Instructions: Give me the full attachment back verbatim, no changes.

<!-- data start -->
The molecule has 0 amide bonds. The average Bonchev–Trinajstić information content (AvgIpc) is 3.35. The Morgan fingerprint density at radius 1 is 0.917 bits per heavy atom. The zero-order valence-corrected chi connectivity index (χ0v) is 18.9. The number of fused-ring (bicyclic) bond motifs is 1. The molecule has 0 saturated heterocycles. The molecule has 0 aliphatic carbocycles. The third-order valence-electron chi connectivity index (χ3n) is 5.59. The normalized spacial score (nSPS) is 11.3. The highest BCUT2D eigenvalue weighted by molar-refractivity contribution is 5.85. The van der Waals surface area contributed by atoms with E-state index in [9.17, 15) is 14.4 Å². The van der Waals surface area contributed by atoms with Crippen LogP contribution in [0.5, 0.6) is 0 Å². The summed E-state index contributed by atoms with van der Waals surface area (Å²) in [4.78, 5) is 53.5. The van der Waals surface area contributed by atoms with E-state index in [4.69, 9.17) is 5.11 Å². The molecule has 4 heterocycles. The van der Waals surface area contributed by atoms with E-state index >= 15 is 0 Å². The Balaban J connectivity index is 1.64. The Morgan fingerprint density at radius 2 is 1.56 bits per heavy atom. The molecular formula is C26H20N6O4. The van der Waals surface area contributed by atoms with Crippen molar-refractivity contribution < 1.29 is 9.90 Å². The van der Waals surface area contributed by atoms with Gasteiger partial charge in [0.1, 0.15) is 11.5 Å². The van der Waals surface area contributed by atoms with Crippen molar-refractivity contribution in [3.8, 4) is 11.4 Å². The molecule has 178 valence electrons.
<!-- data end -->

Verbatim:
The molecule has 0 amide bonds. The average Bonchev–Trinajstić information content (AvgIpc) is 3.35. The Morgan fingerprint density at radius 1 is 0.917 bits per heavy atom. The zero-order valence-corrected chi connectivity index (χ0v) is 18.9. The number of fused-ring (bicyclic) bond motifs is 1. The molecule has 0 saturated heterocycles. The molecule has 0 aliphatic carbocycles. The third-order valence-electron chi connectivity index (χ3n) is 5.59. The normalized spacial score (nSPS) is 11.3. The highest BCUT2D eigenvalue weighted by molar-refractivity contribution is 5.85. The van der Waals surface area contributed by atoms with E-state index in [9.17, 15) is 14.4 Å². The van der Waals surface area contributed by atoms with Crippen LogP contribution in [0.5, 0.6) is 0 Å². The summed E-state index contributed by atoms with van der Waals surface area (Å²) in [4.78, 5) is 53.5. The van der Waals surface area contributed by atoms with E-state index in [4.69, 9.17) is 5.11 Å². The molecule has 4 heterocycles. The van der Waals surface area contributed by atoms with E-state index >= 15 is 0 Å². The Balaban J connectivity index is 1.64. The Morgan fingerprint density at radius 2 is 1.56 bits per heavy atom. The molecular formula is C26H20N6O4. The van der Waals surface area contributed by atoms with Crippen molar-refractivity contribution < 1.29 is 9.90 Å². The van der Waals surface area contributed by atoms with Gasteiger partial charge in [0.1, 0.15) is 11.5 Å². The van der Waals surface area contributed by atoms with Crippen molar-refractivity contribution in [3.8, 4) is 11.4 Å². The molecule has 178 valence electrons.